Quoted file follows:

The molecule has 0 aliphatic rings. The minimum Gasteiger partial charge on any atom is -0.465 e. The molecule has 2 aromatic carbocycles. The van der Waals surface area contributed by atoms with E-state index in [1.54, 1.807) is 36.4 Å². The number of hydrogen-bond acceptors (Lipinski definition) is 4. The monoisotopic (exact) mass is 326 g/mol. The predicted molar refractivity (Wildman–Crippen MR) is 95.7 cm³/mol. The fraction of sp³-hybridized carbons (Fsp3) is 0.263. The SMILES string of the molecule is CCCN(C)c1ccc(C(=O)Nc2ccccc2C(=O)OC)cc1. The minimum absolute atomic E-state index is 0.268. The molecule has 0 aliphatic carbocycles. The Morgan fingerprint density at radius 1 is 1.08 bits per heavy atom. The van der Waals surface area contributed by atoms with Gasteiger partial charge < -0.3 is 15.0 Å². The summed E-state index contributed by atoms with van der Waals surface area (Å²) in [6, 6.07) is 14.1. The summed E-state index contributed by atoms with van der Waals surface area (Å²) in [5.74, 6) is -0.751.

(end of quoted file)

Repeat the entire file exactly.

The molecule has 0 aliphatic rings. The minimum Gasteiger partial charge on any atom is -0.465 e. The molecule has 2 aromatic carbocycles. The van der Waals surface area contributed by atoms with E-state index in [1.54, 1.807) is 36.4 Å². The number of hydrogen-bond acceptors (Lipinski definition) is 4. The monoisotopic (exact) mass is 326 g/mol. The predicted molar refractivity (Wildman–Crippen MR) is 95.7 cm³/mol. The fraction of sp³-hybridized carbons (Fsp3) is 0.263. The SMILES string of the molecule is CCCN(C)c1ccc(C(=O)Nc2ccccc2C(=O)OC)cc1. The minimum absolute atomic E-state index is 0.268. The molecule has 0 aliphatic carbocycles. The Morgan fingerprint density at radius 1 is 1.08 bits per heavy atom. The van der Waals surface area contributed by atoms with Gasteiger partial charge < -0.3 is 15.0 Å². The summed E-state index contributed by atoms with van der Waals surface area (Å²) in [6, 6.07) is 14.1. The summed E-state index contributed by atoms with van der Waals surface area (Å²) in [5.74, 6) is -0.751.